Since COVID is a primarily respiratory disease, we began to see a large influx of patients with really sick lungs. When you’re here for four days in a row, 13 hours a day, you see more of this than anything else. You get lost in it. It takes a lot of stepping back and mindfulness to realize that you’re not engulfed in this. You’re still a separate person and there are still amazing things going on. I lost some gratitude during the first wave, but that came back to me in the second wave.
I live with my family. The first couple patients I got were like my mom – 50s to 60s with diabetes. That was their medical history and it was horrifying. Coming home is supposed to be a relieving experience, but it wasn’t. I had no idea if I was going to bring it home. During the first wave, I moved out.
My birthday was during that time and I know it sounds silly, but I wanted to be home with my loved ones. I also remember getting my first COVID swab. I didn’t tell my parents because they would be so worried. I was lying there by myself for about 24 hours. I had gratitude for the time for myself but it was also a lot of time alone. It was hard.
As crazy as sounds, this time around, I see beauty.
I moved back home after a couple of months. You know the Maslow hierarchy of needs? I know PPE is keeping my family and me safe, so the safety is there. Now it’s about finding that love and belonging. I have a lot of gratitude for my family and the relationships that I’ve been able to build. I come home and my siblings and I laugh all the time. We’ve never been closer.
In the spring, a family member was in a motor vehicle collision. He was young and it was sudden. During any loss, all you want is to be around your loved ones. Nothing can make it better, but not having family around you is the most difficult. It was hard navigating having a funeral in the midst of all of this when only 10 people were allowed to celebrate the life of the most loving and kind human. You have to find your way back as a new person that has lost something. It’s going to be a learning process.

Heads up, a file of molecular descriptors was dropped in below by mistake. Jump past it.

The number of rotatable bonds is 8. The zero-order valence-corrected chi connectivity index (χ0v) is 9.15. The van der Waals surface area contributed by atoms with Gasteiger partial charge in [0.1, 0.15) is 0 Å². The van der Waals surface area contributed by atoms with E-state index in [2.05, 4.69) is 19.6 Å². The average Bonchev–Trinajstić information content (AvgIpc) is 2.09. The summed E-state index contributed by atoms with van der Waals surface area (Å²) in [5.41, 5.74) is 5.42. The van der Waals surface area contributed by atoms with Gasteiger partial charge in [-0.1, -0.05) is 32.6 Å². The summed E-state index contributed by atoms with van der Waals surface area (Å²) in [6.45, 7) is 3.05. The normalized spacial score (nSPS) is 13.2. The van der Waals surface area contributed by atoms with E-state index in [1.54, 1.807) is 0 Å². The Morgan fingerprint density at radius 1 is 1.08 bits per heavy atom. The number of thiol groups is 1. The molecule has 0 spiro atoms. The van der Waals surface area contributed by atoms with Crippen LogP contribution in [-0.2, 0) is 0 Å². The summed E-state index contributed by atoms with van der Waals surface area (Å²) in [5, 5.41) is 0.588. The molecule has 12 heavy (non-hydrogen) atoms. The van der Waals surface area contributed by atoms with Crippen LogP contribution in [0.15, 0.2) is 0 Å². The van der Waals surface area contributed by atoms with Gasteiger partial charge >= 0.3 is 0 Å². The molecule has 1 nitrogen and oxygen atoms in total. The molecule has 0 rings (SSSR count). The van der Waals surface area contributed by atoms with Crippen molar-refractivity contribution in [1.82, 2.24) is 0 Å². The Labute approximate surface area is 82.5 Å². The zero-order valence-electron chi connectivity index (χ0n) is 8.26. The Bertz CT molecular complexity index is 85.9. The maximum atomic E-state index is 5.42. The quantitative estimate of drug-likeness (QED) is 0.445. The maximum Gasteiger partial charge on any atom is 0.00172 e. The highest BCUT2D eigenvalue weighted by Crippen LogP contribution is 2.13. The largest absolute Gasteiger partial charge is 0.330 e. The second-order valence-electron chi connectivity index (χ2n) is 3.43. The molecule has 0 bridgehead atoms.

My team has been so supportive and I’m grateful for the Respiratory Therapy community in itself. The way that we always show up for each other and how we can therapize each other – it’s such a blessing.
As crazy as sounds, this time around, I see beauty. The fact that the GTA is sharing the workload and all hands are on deck. My colleagues have adapted a lot and people have come together – I find something so beautiful about it.
The more you look for gratitude, the more you find it. You add up those little things and it becomes so massive. Then, you’re sitting there facing COVID patients and you find yourself with so much love and peace inside while there’s still chaos outside.
Baljit Grewal is a Respiratory Therapist at St. Michael’s Hospital.
As told to Natalie Leung. Photos by Yuri Marakov. This interview has been edited and condensed.